In Nugent v. Boston Consolidated Gas Co. 238 Mass. 221, the statute, St. 1913, c. 290, § 1, provided that where a plaintiff has a verdict in an action for damages for a death "there shall be added to the amount of the verdict interest thereon from the date of the writ.Summary of this case from D'Amico v. Cariglia
November 19, 1920.
March 18, 1921.
Present: RUGG, C. J., BRALEY, CROSBY, PIERCE, JJ.
Negligence, In construction and maintenance of conduit under highway, Independent contractor, Of gas company, Causing death. Joint Tortfeasor. Practice, Civil, Actions tried together, Exceptions. Verdict. Evidence, Opinion: expert; Relevancy and materiality. Damages, In tort. Interest. Clerk of Courts.
At the trial of an action by an administrator against an electric company for the causing of conscious suffering and death of the plaintiff's intestate resulting from an explosion of gas which had escaped by reason of what the plaintiff alleged was negligent construction and maintenance of a concrete conduit under a highway and above a junction of gas mains, there was evidence tending to show that the conduit was built six or seven years before the explosion; that it weighed about two and one quarter tons and rested directly over and within six inches of the gas pipes, under which earth had been excavated to some degree and back filled insufficiently by the electric company; that it was not a solid mass of bonding, the concrete having been moulded in layers, leaving seams; that under the junction of the gas mains the electric company had placed a joist; that, after the installation of the conduit, the street above had been resurfaced and paved and street car tracks and street car traffic installed; that the conduit had slowly settled and had transmitted to the gas mains the load of passing street cars with vibrations, especially when the ground was frozen, in such a way as in the circumstances to bring upon the mains an unequal vibrating strain tending to pry them apart. Held, that
(1) A finding was warranted that the only reasonable and satisfactory explanation of the leakage of gas and the consequent explosion was a break in the gas pipe due to the construction and maintenance of the conduit;
(2) A finding was warranted that, in the exercise of ordinary care, the electric company should have foreseen that, if gas thus was caused to escape, it might be ignited; upon which finding the electric company should be held liable, whether the gas was ignited by a natural cause or by some person in the employ of the company owning and controlling the gas mains or by a traveller.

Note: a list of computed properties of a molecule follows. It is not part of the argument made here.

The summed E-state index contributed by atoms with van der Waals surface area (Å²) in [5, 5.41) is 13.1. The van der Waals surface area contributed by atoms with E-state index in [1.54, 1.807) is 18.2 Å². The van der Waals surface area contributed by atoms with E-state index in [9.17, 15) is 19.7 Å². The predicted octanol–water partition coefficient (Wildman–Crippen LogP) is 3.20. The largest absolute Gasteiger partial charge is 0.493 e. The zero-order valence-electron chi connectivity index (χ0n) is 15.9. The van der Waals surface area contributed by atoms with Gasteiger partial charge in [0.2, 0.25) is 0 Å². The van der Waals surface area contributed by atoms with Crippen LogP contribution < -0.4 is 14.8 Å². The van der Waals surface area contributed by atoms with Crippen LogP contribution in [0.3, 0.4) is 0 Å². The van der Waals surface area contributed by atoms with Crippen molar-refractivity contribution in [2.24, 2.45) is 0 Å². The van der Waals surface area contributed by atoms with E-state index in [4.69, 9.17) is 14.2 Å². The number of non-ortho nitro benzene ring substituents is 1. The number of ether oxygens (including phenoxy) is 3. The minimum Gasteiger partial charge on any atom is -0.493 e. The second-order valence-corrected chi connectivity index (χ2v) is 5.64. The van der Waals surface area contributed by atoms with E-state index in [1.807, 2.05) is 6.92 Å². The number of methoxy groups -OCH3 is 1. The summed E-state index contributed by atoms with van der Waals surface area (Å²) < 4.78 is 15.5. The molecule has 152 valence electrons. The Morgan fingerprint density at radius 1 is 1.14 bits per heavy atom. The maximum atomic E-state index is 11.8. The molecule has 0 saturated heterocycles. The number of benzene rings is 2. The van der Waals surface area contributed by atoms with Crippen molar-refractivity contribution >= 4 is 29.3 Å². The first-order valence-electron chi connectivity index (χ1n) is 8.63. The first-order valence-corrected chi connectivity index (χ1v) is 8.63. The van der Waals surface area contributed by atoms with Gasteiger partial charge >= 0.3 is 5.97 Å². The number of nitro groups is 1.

At the trial above described, it appeared that the conduit was constructed and installed by a construction company in accordance with plans and specifications approved by municipal authorities and under a contract with the electric company which contained provisions that the construction company should take its instructions from the superintendent of the street engineering department of the electric company, acting either directly or through his properly authorized agents, such superintendent to be the referee to decide all disputes between the construction company and the electric company relating to the mode and details of construction and installation of the conduit and, by express provision, underground obstructions and the supporting of gas pipes to be entirely under his supervision and control. Held, that
(3) The construction company built the conduit in the right and under the control of the electric company;
(4) The nature and location of the conduit being such that, if the work of installing it was done faultily, the safety and welfare of persons lawfully in the public way would be put in jeopardy, the electric company was liable for personal injury to and death of a traveller on the highway resulting from negligent construction of the conduit as a proximate cause;
(5) The electric company, having placed its conduit in a public way, was bound thereafter to use due care in its maintenance not only under the conditions of travel existing when the conduit was built, but also under those coming into existence afterwards, whether through the resurfacing or the paving of the street or the establishment of the car tracks.
The action against the electric company above described was tried at the same time with an action by the same plaintiff against the gas company for the causing of conscious suffering and death of the intestate, the plaintiff alleging therein that the gas which exploded "was allowed to escape through the negligence of" the gas company, "its agents or servants." The electric company requested rulings to the effect that the gas company was liable by reason of negligence on its part; rulings to the effect that the gas company was liable and the electric company was not; rulings to the effect that the gas company was a trespasser and was unlawfully maintaining its pipes in the highway, and rulings to the effect that such unlawful maintenance of pipes made the gas company solely liable. The rulings were refused subject to exceptions by the electric company. Held, that
(6). Neither admissions of the gas company, proof of its negligence or unauthorized acts nor its responsibility therefor were a defence available to the electric company;
(7) A finding was warranted that the defendants in the two actions were joint tortfeasors, in which case neither could escape liability for its own negligence because of negligence of the other;
(8) Even if the gas company was a trespasser and unlawfully using the highway, the electric company was not excused from the consequences of its own negligence if that was proved to the satisfaction of the jury;